Solicitor Rebecca Ledgerwood, in our leading Family Law team, looks at the impact of a new Court of Appeal decision on how allegations of domestic abuse are to be dealt with in court, particularly those of coercive and controlling behaviour.
The Court of Appeal in Re H-N and others (children)  EWCA Civ 448 considered whether a new approach is needed in presenting evidence of domestic abuse, particularly when allegations of coercive and controlling behaviour are made. For those who work in family justice, it can be challenging to assist those subjected to this painful and often hidden area of domestic abuse.
In criminal law, Section 76 of the Serious Crime Act 2015 created the offence of controlling or coercive behaviour in an intimate or family relationship. It set out the criteria for this crime: the behaviour must be repeated and continuous, and have a serious effect on the victim of which the perpetrator is aware. The offence has a maximum penalty of 5 years imprisonment.
In family law, the Family Procedure Rules 2010 (Practice Direction 12J) sets out the definition of coercive behaviour as a pattern of acts which can be characterised by assault, threats, humiliation and intimidation where the objective is to harm, punish or frighten the victim. It defines controlling behaviour as a pattern of acts designed to make a person subordinate and/or dependent and achieved by isolating them from support, exploiting their resources and capacities for personal gain, depriving them of their means of independence, resistance and escape and regulating their everyday activities.
Children Act proceedings – fact finding hearings
Where a party in Children Act proceedings makes allegations of domestic abuse, the court can list a ‘fact finding hearing’ to hear oral evidence on contested allegations. The Court decides whether the allegations are proven, by applying the test of ‘balance of probabilities’ - a lower burden of proof than is applied in the criminal courts which requires proof ‘beyond all reasonable doubt’. The Court will decide if a separate ‘fact finding hearing’ is necessary in order to decide the case.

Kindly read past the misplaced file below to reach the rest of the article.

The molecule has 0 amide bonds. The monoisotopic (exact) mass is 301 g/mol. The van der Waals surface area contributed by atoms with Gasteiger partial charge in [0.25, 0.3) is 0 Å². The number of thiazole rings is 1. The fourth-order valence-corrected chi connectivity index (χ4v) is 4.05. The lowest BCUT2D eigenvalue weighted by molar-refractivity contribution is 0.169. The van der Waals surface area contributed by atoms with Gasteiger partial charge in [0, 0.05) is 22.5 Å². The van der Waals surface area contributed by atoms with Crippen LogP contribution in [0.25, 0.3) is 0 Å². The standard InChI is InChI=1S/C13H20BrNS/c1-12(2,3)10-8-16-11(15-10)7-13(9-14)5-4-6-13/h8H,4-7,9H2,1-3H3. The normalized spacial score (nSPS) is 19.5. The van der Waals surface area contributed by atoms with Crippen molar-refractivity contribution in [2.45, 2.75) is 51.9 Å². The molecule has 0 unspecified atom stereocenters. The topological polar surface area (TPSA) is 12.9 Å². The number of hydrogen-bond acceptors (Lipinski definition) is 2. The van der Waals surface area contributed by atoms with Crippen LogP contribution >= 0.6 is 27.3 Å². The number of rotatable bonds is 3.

A tool known as a ‘Scott Schedule’ has become common in cases where a fact-finding hearing is held. This lists the allegations of domestic abuse and cites examples of specific incidents. Usually, the number of incidents is limited and the format of the schedule can be quite limiting to a victim wishing to outline a whole history of lived abuse. The court has limited time and resources, and thus such narrowing of the issues in focus has become commonplace.
This practice has now be re-examined in light of the new criminal offence of coercive and controlling behaviour. Scott schedules are tabular and formulaic documents used to set out each allegation of harm. They can be very effective when specific incidents are being alleged i.e. an assault. However the schedule can be restrictive where there are allegations of coercive and controlling behaviour.
It was argued that Scott schedules are too restrictive in several cases which recently came before the family court involving a history of coercive control within the relationship. This type of behaviour is of course not new, but its legal recognition in our courts, and now in family courts too, is growing.
Recent family cases on coercive control
In F v M  EWCA 4, the Judge (Mr Justice Hayden) had to wrestle with how to deal with allegations of controlling and coercive behaviours at the fact-finding stage of private law proceedings. In his judgment, the Judge said:
"The term [controlling and coercive behaviour] is unambiguous and needs no embellishment. However, understanding the scope and ambit of the behaviour requires a recognition that coercion will usually involve a pattern of acts encompassing, for example, assault, intimidation, and threats. Controlling behaviour involves a range of acts designed to render an individual subordinate and corrode their sense of personal autonomy. Key to both behaviours is an appreciation of a 'pattern' or 'a series of acts', the impact of which must be assessed cumulatively and rarely in isolation."
In Re H-N and others (children) it was duly recognised that in cases of coercive and control there is a need for “the court to focus on the wide context of whether there has been a pattern of coercive and controlling behaviour, as opposed to a list of specific factual incidents that are tied to a particular date and time. Abusive, coercive and controlling behaviour is likely to have a cumulative impact upon its victims which would not be identified simply by separate and isolated consideration of individual incidents.”
Whilst the Court of Appeal in Re H-N and others (children)  highlighted the shortcomings, it did not present solutions and that must now be the focus for law-makers and policy groups advising on progress in the law. For the time being, lawyers will have to consider whether their clients’ evidence is best presented in a Scott schedule, narrative statement or by hearing from the parties orally.
For further help and assistance
If you are suffering within a coercive or controlling relationship, it’s important to get legal advice early on. Please get in touch with our specialist Family Law team.
For further information or legal advice, please contact email@example.com or call 0118 951 6800.
This article is intended for the use of clients and other interested parties. The information contained in it is believed to be correct at the date of publication, but it is necessarily of a brief and general nature and should not be relied upon as a substitute for specific professional advice.